Becca Irene:

I would love to see America’s education policy incorporate the lessons learned from this teen-led initiative at public Monument Mountain Regional High School.

Originally posted on Health & Family:

If high school students took charge of their education with limited supervision, would they learn? A Massachusetts school is finding out.

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Originally posted on H . A:

Crosspost: Training Up Children the Homeschool Movement Way

HA note: The following is reprinted with permission from Julie Anne Smith’s blog Spiritual Sounding Board. It was originally published on March 17, 2013.


Train up a child in the way he should go: and when he is old, he will not depart from it.” ~ Proverbs 22:6

You see that verse?  Probably every homeschool parent heard that verse too many times to count throughout their homeschooling years.  It was engrained in us.  We did not want our children to depart from “the way they should go” and the solution was to “train” our children.  At least that’s what they told us.

Homeschool books from the Smith family library. Photo courtesy of Spiritual Sounding Board.

Homeschool books from the Smith family library. Photo courtesy of Spiritual Sounding Board.

Ever since my spiritual abuse journey, I have been trying to figure out what led our family to that spiritually abusive church and 

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Do children’s rights end where the sidewalk ends?

In a recent online discussion, someone said that ‘children’s rights end where the sidewalk ends’.  This is a variation on a common argument: children’s rights must be limited for their own protection.  If we allow them to make their own decisions, they will hurt themselves.

That this argument seems prima facie true is a symptom of our cultural prejudices.  It can be revealed as a prejudice through a simple allegory.  Imagine an intelligent adult from a culture without cars is visiting your area and you have been asked to show them around.  You are walking down the sidewalk together, and this individual suddenly steps into the street with oncoming traffic.  What do you do?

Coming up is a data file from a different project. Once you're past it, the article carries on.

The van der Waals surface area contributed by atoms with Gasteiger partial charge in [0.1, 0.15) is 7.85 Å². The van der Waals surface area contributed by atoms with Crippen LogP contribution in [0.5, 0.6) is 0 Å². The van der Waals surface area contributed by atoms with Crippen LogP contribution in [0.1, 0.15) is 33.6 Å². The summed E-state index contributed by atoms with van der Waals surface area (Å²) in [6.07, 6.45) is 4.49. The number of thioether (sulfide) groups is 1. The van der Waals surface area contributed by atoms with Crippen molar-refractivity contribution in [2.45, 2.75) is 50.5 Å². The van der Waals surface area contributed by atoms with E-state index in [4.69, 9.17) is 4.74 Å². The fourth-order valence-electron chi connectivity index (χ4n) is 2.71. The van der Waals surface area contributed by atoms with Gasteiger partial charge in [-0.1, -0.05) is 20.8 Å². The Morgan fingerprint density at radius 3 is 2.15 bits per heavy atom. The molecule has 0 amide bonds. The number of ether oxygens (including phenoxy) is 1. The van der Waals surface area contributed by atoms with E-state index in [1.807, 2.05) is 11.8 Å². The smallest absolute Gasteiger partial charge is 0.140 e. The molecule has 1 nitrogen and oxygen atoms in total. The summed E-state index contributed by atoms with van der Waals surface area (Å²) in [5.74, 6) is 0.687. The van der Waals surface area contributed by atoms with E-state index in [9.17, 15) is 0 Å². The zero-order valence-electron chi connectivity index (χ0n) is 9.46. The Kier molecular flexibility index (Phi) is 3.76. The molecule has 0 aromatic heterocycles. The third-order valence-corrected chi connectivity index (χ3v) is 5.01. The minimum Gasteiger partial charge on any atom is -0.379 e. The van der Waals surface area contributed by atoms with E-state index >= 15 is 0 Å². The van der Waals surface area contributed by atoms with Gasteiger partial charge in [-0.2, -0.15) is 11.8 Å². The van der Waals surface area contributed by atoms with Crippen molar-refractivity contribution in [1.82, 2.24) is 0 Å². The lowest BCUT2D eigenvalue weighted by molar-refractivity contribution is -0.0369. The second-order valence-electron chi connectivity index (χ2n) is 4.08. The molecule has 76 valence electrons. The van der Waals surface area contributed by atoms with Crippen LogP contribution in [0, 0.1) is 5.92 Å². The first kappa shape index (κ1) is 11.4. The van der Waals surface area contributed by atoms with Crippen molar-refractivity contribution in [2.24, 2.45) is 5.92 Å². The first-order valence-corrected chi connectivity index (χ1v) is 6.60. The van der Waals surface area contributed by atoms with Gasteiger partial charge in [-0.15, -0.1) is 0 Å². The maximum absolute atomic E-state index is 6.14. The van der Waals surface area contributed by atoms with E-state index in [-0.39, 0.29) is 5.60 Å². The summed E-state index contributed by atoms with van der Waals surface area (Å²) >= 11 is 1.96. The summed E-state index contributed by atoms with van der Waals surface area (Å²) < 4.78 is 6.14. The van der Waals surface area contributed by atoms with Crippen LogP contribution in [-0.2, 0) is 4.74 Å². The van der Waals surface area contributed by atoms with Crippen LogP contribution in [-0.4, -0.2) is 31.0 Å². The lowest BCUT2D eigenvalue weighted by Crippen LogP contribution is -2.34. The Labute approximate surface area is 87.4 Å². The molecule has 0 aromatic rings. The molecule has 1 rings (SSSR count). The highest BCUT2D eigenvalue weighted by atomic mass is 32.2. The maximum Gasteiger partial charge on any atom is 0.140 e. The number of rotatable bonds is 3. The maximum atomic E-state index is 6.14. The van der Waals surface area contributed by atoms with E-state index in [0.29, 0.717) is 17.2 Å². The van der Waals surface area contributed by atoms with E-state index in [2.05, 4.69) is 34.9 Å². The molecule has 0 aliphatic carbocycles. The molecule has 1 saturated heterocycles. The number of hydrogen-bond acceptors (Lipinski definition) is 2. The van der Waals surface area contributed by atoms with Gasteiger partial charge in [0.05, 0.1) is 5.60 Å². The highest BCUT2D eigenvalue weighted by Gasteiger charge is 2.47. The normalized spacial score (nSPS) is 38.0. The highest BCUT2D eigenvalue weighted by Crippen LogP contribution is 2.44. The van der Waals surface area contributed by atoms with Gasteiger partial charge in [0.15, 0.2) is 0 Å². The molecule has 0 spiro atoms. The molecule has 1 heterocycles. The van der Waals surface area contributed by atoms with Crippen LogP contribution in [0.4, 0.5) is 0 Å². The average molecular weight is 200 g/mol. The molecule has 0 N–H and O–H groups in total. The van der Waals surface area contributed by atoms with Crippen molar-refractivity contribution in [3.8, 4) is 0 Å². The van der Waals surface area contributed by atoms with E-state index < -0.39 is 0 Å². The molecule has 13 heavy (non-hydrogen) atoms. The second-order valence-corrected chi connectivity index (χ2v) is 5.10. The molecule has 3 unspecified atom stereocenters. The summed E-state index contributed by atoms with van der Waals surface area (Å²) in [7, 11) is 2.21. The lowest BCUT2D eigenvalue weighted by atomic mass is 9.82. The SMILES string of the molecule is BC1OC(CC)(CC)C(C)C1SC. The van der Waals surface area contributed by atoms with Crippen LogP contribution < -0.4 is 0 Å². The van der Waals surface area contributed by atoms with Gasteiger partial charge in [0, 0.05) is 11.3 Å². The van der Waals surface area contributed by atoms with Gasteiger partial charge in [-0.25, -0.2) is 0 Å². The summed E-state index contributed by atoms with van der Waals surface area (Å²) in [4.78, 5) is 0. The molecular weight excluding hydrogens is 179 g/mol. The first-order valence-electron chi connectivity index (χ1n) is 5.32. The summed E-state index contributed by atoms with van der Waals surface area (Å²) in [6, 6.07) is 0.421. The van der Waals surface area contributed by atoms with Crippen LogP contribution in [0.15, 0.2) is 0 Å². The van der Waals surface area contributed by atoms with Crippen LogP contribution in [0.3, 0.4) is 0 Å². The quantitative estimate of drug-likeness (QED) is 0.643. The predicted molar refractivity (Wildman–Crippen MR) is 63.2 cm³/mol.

Your response wouldn’t be any different than it would be if a child did the same thing.

This isn’t because an adult from a different culture should have their rights limited for their own protection.  It’s not because if we allow them to make their own decisions, they will hurt themselves.  It’s because an individual unused to our world hasn’t yet gained the experience and knowledge to protect themselves from our technology.

And you wouldn’t respond by limiting this individual’s rights.   You would respond by taking immediate steps to protect them (despite their being an adult) and, in the longer term, educating them on how to protect themselves from the dangers of traffic.

You wouldn’t project from the fact that the individual needed protective intervention in this instance to limiting their freedom to set their own values or make their own decisions.

To intervene to protect the life of another human being is normal, no matter what age that person is.

However – if that same adult individual makes different life choices than we think they should make, we let them do so.  We try to understand and respect their differences in values.  We listen to them when they express an opinion and engage them in respectful dialogue instead of silencing them.  If they tell us they feel we have done something unjust to them, we take the allegation seriously and consider whether we have and if we should make amends.  We don’t think we have the right to coerce them into behaving in a certain way or engaging in certain activities because we value them or think them important.

Any individual deserves that respect, regardless of their age, and regardless of the fact that we’d intervene if they stepped off the sidewalk.

A statement on the rights of a child

I’m about to share something very radical and very close to my heart.

It’s based on a simple belief I have: All humans are created equal, regardless of age – men, women, children, and babies – all with the same inalienable rights.

For the purpose of this statement, “child” is defined as a human between birth and reaching the age of legal majority.